GSE. In our investigations, there was a strong emphasis on addressing the GSE without significantly compromising
the existing computational speed of the model. The concern is that if computational requirements became too
lengthy, this would limit the degree of investigation and model testing that could be applied in other areas of the
study, such as wind field development. Thus, the accuracy requirements of any given scheme were carefully
weighed against the computational penalty.
Booij and Holthuijsen (1987) recognized the need for a diffusion operator to counteract the limitations of a discrete
frequency and direction spectrum, and introduced a diffusion correction into the basic equations defining wave
propagation. This approach did have the requirement of defining an appropriate "wave age", or time lapsed since
generation of the waves, for the wave fields under consideration, and can have the undesirable effect of potentially
influencing the model time step, depending on the model resolution. Tolman (2001) explored other approaches to
correcting for GSE, including the use of both a simple box averaging scheme and an approach in which divergence
was added to the advection velocities.
Both of these previous studies made the point of starting with a highly accurate propagation scheme to which the
diffusion operator was then applied that "smears" this highly accurate solution in space to address GSE issues. This
has the important effect of giving a controllable diffusion. Given our concerns with model computational speed, we
sought an approach that improved the numerics of WAVAD beyond first order but did not come the computational
demands of a high order scheme. That is, a certain degree of numerical diffusion was acceptable in the propagation
scheme given that a diffusion operator would subsequently be applied to address GSE.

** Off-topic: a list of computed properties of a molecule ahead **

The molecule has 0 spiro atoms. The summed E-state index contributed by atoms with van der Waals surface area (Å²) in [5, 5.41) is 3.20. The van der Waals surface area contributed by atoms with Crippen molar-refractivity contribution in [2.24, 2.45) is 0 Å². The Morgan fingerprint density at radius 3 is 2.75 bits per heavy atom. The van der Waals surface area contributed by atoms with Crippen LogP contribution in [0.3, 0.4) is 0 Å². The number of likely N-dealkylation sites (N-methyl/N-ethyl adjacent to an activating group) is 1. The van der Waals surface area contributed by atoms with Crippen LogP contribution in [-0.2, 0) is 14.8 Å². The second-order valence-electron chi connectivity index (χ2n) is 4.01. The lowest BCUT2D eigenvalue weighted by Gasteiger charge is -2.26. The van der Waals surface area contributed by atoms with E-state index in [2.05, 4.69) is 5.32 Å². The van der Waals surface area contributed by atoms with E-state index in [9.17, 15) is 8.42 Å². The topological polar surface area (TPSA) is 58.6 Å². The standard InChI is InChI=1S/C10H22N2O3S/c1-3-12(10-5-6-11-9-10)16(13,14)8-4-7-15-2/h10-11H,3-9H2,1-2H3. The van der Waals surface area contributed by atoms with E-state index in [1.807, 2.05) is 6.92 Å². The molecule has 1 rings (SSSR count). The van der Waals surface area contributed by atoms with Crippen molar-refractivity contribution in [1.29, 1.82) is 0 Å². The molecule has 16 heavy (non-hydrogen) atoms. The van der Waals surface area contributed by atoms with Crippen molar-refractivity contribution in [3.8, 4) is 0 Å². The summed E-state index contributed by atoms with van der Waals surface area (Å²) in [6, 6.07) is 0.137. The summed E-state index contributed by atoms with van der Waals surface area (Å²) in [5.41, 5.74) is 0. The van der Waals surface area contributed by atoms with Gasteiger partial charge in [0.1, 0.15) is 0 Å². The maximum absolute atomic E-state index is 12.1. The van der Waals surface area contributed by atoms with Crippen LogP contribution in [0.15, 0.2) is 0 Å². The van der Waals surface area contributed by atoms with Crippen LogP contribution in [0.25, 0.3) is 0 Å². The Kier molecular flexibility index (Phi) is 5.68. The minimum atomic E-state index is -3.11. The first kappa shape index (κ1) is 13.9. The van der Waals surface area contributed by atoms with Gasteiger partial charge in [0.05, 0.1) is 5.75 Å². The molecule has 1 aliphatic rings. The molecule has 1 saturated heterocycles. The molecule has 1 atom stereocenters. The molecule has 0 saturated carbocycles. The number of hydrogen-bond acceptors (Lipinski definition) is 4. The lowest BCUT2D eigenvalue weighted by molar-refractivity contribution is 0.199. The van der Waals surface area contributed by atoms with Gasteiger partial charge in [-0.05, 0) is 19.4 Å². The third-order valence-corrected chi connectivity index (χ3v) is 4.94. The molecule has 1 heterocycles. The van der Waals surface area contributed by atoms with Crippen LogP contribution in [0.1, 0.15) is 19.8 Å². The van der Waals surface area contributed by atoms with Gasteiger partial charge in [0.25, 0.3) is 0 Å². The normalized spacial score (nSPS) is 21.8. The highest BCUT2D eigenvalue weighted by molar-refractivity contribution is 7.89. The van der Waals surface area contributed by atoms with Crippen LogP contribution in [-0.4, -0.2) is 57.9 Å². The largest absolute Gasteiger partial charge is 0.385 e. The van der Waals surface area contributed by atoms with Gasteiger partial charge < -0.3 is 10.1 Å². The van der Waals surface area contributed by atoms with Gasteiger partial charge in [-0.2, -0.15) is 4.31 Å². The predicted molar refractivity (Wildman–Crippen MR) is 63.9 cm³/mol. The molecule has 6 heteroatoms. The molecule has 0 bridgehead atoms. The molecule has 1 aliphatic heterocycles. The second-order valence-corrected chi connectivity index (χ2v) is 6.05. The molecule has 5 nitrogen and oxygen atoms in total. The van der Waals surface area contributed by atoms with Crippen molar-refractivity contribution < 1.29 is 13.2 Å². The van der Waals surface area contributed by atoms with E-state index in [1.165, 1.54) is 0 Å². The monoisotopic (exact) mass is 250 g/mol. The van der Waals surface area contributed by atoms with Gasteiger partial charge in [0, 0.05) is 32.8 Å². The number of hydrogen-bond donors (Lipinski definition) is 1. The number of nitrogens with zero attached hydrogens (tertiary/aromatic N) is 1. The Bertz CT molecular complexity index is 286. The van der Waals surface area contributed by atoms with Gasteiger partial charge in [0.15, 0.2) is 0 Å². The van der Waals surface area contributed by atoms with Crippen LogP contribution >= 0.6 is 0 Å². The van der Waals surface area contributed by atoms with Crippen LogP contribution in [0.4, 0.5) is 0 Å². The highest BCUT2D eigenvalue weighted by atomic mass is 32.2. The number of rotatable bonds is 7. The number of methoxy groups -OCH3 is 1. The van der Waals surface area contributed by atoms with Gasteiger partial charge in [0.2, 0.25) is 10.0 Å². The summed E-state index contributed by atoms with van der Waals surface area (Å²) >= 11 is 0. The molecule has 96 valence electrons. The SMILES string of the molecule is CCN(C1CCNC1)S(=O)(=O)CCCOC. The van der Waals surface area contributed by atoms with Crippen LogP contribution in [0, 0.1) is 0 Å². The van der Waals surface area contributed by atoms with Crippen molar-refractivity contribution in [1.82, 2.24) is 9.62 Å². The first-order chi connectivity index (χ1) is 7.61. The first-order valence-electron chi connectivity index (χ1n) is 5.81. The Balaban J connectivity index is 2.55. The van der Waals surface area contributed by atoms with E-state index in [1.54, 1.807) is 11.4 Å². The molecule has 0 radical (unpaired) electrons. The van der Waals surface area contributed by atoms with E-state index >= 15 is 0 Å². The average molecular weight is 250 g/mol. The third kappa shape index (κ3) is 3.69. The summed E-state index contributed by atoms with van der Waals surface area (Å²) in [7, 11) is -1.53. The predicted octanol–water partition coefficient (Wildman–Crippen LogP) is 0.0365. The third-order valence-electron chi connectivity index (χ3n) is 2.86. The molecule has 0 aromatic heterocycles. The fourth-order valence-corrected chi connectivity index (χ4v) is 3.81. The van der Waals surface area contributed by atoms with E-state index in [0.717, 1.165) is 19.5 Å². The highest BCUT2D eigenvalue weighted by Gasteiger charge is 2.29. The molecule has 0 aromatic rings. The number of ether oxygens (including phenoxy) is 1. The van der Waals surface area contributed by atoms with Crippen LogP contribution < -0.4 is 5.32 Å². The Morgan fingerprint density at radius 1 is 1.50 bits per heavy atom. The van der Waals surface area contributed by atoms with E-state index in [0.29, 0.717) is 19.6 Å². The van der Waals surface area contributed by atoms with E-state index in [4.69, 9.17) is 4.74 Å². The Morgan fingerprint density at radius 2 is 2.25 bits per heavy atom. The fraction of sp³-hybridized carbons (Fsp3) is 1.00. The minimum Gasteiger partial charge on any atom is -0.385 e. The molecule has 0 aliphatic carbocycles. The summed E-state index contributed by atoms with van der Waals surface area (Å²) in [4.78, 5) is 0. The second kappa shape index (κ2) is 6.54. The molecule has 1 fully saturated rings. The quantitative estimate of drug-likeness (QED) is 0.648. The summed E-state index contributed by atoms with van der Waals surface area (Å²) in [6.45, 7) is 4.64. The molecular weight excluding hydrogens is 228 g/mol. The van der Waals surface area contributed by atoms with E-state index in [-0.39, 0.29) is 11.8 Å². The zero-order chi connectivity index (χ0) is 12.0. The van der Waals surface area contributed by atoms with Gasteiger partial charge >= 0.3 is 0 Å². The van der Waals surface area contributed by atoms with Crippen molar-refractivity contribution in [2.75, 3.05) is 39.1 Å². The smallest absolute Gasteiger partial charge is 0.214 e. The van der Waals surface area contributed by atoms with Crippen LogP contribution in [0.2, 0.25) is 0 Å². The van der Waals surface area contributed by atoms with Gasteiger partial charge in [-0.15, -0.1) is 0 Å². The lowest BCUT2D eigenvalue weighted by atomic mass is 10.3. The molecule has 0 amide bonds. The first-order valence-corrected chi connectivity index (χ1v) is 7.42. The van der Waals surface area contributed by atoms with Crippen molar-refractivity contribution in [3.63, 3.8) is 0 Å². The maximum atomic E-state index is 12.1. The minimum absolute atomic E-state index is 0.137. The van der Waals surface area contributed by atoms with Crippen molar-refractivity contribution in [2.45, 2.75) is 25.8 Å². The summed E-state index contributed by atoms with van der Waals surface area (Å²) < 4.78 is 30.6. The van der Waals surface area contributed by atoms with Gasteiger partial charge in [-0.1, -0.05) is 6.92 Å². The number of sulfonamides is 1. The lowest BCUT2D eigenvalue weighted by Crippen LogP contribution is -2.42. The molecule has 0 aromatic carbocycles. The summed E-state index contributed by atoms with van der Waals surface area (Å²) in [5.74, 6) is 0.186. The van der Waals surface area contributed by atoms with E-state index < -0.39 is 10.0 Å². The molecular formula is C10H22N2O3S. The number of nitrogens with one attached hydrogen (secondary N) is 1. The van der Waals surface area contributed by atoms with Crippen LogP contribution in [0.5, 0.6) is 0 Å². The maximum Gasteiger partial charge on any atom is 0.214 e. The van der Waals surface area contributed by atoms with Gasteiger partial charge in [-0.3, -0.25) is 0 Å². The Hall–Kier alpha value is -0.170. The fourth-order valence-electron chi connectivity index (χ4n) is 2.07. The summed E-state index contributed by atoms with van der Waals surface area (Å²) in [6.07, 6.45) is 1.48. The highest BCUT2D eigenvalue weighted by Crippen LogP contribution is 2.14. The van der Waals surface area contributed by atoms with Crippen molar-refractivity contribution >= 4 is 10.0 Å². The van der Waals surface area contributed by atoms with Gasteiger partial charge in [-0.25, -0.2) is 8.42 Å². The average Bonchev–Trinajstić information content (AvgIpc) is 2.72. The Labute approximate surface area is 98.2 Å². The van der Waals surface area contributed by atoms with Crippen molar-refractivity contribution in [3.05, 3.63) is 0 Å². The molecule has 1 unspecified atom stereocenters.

Some of the numerical schemes investigated in our study included:
Modified second order Lax-Wendroff.
Third order QUICKEST/ULTIMATE.
The ULTIMATE scheme, which has been employed by Tolman (2001) in WAVEWATCH III, was the most
accurate of the schemes considered and was used as the starting point in the study and as a base case for the
comparisons. This scheme, although efficient, placed significant computational demands that other alternatives
The Garden Sprinkler Effect was addressed using Tolman's averaging scheme due to its efficiency. In this
approach, the energy at each grid point was estimated by averaging the wave energy at the four corners of a box of
dimensions α∆Cg∆t and βCg∆θ∆t surrounding the grid point, with the corner values estimated by means of bi-linear
interpolation. Cg is defined as the wave group speed; ∆θ, the directional resolution and ∆t, the time step. Two
tunable parameters, α and β, were ultimately set to 2.0 and 4.0, respectively.
One of the primary numerical tests was based on the work of Booij and Holthuijsen (1987) and subsequent
investigations of Tolman (2001). A wave model grid of dimensions of 100 degrees by 100 degrees (11,100 x 11,100
km) was established with a 1-degree resolution. An initial maximum wave height of 7.0 m was applied in the model
in the lower left region of the grid (Point 12,12). The waves had a mean direction of 30 with cos2 directional
distribution and a peak period of 10 seconds. The wave height distribution was Gaussian in space with an overall
radius of 200 km. A time step of 1 hour was employed.
Figure 6 provides a summary of results for a few selected cases. Figure 6a shows a solution for the test case after a
7 day time period if a one-degree directional resolution is utilized in the wave model. Figure 6b illustrates the
fragmentation of the GSE when a reduced directional resolution, 15 degrees, is utilized.
The results of a simulation using the Lax-Wendroff scheme in conjunction with the Tolman smoothing approach is
shown in Figure 6c. Some of the GSE is still discernable but the solution is much improved as compared to the
solution without smoothing.
It was observed, based on these and other numerical experiments, that the GSE could be reduced to some degree by
means of a higher order numerical propagation scheme in conjunction with the Tolman smoothing. In terms of